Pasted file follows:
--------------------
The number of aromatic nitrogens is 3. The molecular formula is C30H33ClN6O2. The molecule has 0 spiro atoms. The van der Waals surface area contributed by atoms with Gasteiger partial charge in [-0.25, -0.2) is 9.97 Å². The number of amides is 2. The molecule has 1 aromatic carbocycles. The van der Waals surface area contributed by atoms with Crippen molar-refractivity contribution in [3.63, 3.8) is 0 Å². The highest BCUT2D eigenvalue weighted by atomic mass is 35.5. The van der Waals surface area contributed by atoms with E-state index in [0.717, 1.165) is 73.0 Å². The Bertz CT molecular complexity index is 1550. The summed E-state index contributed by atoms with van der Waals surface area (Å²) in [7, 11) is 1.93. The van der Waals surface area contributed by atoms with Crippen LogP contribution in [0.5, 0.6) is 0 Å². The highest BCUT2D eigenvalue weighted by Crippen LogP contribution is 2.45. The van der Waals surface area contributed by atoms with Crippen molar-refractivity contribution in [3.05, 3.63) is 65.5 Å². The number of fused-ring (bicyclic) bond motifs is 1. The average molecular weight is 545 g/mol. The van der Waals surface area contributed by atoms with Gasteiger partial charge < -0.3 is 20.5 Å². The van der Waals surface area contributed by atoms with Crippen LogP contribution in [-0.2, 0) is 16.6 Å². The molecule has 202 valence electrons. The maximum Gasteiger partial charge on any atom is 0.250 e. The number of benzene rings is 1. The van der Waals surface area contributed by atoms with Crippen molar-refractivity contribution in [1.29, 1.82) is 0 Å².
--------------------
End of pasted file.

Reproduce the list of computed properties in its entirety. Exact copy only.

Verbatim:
The number of aromatic nitrogens is 3. The molecular formula is C30H33ClN6O2. The molecule has 0 spiro atoms. The van der Waals surface area contributed by atoms with Gasteiger partial charge in [-0.25, -0.2) is 9.97 Å². The number of amides is 2. The molecule has 1 aromatic carbocycles. The van der Waals surface area contributed by atoms with Crippen molar-refractivity contribution in [3.63, 3.8) is 0 Å². The highest BCUT2D eigenvalue weighted by atomic mass is 35.5. The van der Waals surface area contributed by atoms with E-state index in [0.717, 1.165) is 73.0 Å². The Bertz CT molecular complexity index is 1550. The summed E-state index contributed by atoms with van der Waals surface area (Å²) in [7, 11) is 1.93. The van der Waals surface area contributed by atoms with Crippen LogP contribution in [0.5, 0.6) is 0 Å². The highest BCUT2D eigenvalue weighted by Crippen LogP contribution is 2.45. The van der Waals surface area contributed by atoms with Crippen molar-refractivity contribution in [3.05, 3.63) is 65.5 Å². The number of fused-ring (bicyclic) bond motifs is 1. The average molecular weight is 545 g/mol. The van der Waals surface area contributed by atoms with Gasteiger partial charge < -0.3 is 20.5 Å². The van der Waals surface area contributed by atoms with Crippen LogP contribution in [-0.2, 0) is 16.6 Å². The molecule has 202 valence electrons. The maximum Gasteiger partial charge on any atom is 0.250 e. The number of benzene rings is 1. The van der Waals surface area contributed by atoms with Crippen molar-refractivity contribution in [1.29, 1.82) is 0 Å².